MLAs applaud Indigenous leaders as B.C.’s pioneering legislation to implement the United Nations Declaration on the Rights of Indigenous Peoples is introduced in the B.C. legislature, Oct. 24, 2019. (B.C. government)

B.C. Indigenous rights overhaul first job of 2020, John Horgan says

Premier speaks to Assembly of First Nations in Ottawa next week

Giving royal assent to B.C.’s latest batch of laws this week, Lt. Governor Janet Austin singled out one for special mention – the world’s first official adoption of the United Nations Declaration on the Rights of Indigenous Peoples.

That’s unusual, and it is for good reason, Premier John Horgan told reporters after the fall session of the B.C. legislature adjourned.

“It will transform how we do business in B.C. for the better,” Horgan said. “Unanimous support in the legislature, business interests around the province, in fact around the country, looking to B.C. as a leader in how we better make all of the people of British Columbia benefit from the extraordinary bounty we have here.”

Work begins in January to start amending B.C. laws to meet the dozens of objectives of UNDRIP, and the first set of changes is expected in the spring session that begins in February, Horgan said.

RELATED: B.C. environmental law overhauled to comply with UNDRIP

RELATED: B.C. to transfer $100M from gambling to Indigenous people

“I think the patience of Indigenous communities has been well demonstrated over the 200 years of colonial activity here in B.C. and across Canada,” Horgan said. “I’ve been invited to speak to the Assembly of First Nations in Ottawa next week about what we’ve been able to accomplish here, and I’m sure I’ll get some advice from elders and others about how we proceed in the new year.”

Horgan praised the B.C. Liberal and Green Parties for joining his government’s support for the change, after detailed questioning of its implications over the past two weeks.

“I want to ensure that the public understand that this is not just the NDP who’s doing this,” Horgan said.

B.C. Liberal MLA Mike de Jong, a former minister of finance, Indigenous relations and justice, led the opposition questioning on Bill 41, described as a “framework” bill committing the province to dozens of clauses in the UN document.

De Jong asked about UNDRIP Article 39, which states: “Indigenous peoples have the right to have access to financial and technical assistance from states and through international cooperation, for the enjoyment of rights contained in this declaration.”

Indigenous Relations Minister Scott Fraser said UNDRIP “does not create a positive obligation on the part of the state, but there will be conversations about funding from the provincial government.”

B.C. has already signed an agreement to share seven per cent of B.C. Lottery Corporation net income, which the province estimates will amount to $100 million over the 23-year term of the deal.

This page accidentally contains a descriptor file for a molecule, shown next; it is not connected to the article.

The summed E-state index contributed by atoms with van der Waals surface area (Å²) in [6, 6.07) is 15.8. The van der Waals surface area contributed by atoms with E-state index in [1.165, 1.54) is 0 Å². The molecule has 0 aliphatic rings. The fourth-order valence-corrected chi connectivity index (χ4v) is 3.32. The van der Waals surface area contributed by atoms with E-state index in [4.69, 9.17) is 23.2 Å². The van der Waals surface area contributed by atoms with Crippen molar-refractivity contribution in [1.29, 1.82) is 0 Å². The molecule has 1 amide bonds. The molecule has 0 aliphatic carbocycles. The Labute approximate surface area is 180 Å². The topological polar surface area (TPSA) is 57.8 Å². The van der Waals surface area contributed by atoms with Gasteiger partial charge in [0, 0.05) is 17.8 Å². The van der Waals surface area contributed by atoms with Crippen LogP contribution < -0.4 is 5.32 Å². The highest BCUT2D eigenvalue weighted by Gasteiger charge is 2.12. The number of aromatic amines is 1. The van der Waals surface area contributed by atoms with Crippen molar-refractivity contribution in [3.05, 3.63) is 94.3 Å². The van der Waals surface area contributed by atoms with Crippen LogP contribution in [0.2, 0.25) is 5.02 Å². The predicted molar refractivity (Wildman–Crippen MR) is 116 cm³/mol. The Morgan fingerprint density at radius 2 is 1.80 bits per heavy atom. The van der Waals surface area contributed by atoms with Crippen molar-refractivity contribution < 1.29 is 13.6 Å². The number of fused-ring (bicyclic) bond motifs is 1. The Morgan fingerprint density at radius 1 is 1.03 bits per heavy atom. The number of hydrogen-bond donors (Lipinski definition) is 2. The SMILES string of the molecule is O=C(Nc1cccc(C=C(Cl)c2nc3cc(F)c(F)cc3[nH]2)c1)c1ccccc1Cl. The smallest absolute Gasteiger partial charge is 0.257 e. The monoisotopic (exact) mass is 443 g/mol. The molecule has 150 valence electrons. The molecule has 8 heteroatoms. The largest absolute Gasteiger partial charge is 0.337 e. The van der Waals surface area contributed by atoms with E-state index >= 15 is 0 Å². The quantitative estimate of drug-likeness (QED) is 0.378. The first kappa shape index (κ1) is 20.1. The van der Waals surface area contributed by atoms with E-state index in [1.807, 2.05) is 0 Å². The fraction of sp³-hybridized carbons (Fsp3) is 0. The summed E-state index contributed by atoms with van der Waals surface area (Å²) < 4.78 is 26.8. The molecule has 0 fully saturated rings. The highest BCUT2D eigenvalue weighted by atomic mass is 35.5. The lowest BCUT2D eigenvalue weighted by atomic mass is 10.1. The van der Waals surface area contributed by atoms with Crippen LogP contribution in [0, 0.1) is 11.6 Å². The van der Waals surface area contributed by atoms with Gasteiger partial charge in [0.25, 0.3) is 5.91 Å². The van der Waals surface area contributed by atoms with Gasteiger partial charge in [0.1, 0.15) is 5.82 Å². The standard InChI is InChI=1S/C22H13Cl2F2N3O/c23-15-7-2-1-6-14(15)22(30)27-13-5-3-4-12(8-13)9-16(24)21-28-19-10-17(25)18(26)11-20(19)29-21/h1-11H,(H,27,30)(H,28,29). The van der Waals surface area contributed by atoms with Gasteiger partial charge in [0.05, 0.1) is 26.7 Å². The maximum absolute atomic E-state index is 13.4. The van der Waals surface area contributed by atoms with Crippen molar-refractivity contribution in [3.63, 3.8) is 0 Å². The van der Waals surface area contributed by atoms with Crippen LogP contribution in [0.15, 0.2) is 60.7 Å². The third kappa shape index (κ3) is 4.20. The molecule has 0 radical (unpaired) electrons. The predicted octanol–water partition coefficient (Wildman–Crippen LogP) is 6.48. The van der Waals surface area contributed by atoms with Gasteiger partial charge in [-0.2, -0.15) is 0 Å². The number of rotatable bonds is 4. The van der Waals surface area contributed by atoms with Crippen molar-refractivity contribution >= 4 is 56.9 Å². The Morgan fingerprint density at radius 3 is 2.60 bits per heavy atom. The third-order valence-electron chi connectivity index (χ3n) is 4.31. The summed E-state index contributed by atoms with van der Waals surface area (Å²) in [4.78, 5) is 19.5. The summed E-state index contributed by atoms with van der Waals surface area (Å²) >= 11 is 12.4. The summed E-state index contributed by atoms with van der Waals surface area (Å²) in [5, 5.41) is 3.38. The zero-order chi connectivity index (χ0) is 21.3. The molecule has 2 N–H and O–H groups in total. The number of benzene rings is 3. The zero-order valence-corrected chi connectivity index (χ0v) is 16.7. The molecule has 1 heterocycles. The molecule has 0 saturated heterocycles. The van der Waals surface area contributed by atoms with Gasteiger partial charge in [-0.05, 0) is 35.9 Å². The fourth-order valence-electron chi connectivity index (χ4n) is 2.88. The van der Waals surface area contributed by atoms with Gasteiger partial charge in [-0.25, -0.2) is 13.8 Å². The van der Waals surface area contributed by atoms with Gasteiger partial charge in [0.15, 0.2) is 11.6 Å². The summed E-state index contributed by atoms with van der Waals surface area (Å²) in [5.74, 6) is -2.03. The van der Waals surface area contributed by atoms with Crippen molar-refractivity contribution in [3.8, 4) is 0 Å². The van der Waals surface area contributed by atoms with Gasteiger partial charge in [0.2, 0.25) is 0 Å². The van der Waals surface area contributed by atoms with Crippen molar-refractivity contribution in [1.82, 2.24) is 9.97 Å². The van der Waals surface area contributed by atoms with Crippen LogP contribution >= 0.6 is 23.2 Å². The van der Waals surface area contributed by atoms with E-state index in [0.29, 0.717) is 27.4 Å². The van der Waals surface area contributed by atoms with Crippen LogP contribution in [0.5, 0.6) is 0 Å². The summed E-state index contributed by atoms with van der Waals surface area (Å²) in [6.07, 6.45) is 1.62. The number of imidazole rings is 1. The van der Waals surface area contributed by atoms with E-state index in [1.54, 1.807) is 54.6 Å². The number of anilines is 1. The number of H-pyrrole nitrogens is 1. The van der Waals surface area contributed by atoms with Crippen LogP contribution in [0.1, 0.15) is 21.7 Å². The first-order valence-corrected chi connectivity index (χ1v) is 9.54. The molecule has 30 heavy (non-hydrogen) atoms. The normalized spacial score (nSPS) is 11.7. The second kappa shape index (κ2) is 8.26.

Environment Minister George Heyman has completed a rewrite of B.C.’s Environment Assessment Act, after a consultation tour including mining, forest industry and union representatives.


@tomfletcherbc
tfletcher@blackpress.ca

Like us on Facebook and follow us on Twitter.

BC legislature

Get local stories you won't find anywhere else right to your inbox.
Sign up here

Just Posted

Saanich Peninsula steps into post-pandemic phase

Pending partial re-opening of local schools signals new start

Craft vendors allowed to re-join Goldstream Farmers Market

Dr. Bonnie Henry lightens restrictions, approves non-food items to be sold

Three people sent to hospital following serious crash in View Royal

Incident involved a motorcycle and one vehicle on Sunday afternoon

Saanich high school student wins free educational trip through Europe

Beaverbrook Vimy Prize centers on First, Second World War history

Province recognizes three Greater Victoria residents for work to combat racism

The three residents were recognized during the Multiculturalism and Anti-Racism Awards

VIDEO: Injured bald eagle rescued in B.C. First Nations community

Bird suspected injured in fight, whisked off to Coquitlam rehab

Toronto Raptors’ Ujiri says conversations about racism can no longer be avoided

Thousands have protested Floyd’s death and repeated police killings of black men across the United States

‘I’m afraid’: Witnesses of wolf attack on senior near Prince Rupert worried about safety

Frank Russ shows where the unprovoked wolf attacked his father

Protesters prepare to rally against racism in front of Vancouver Art Gallery

Rally is in response to the deaths of black Americans and a Toronto woman

Man dies in ATV accident south of Nanaimo

Incident happened on backroad Friday night in Nanaimo Lakes area

Protesters rally against anti-black, Indigenous racism in Toronto

Police estimated the crowd to be between 3,500 and 4,000 and said there was no violence

Feds earmark $1.5M to support recovery of B.C., Indigenous tourism

B.C. money will be split between Vancouver Island and Indigenous tourism

‘We’re sick of it’: Anger over police killings shatters U.S.

Tens of thousands marched to protest the death of George Floyd

Most Read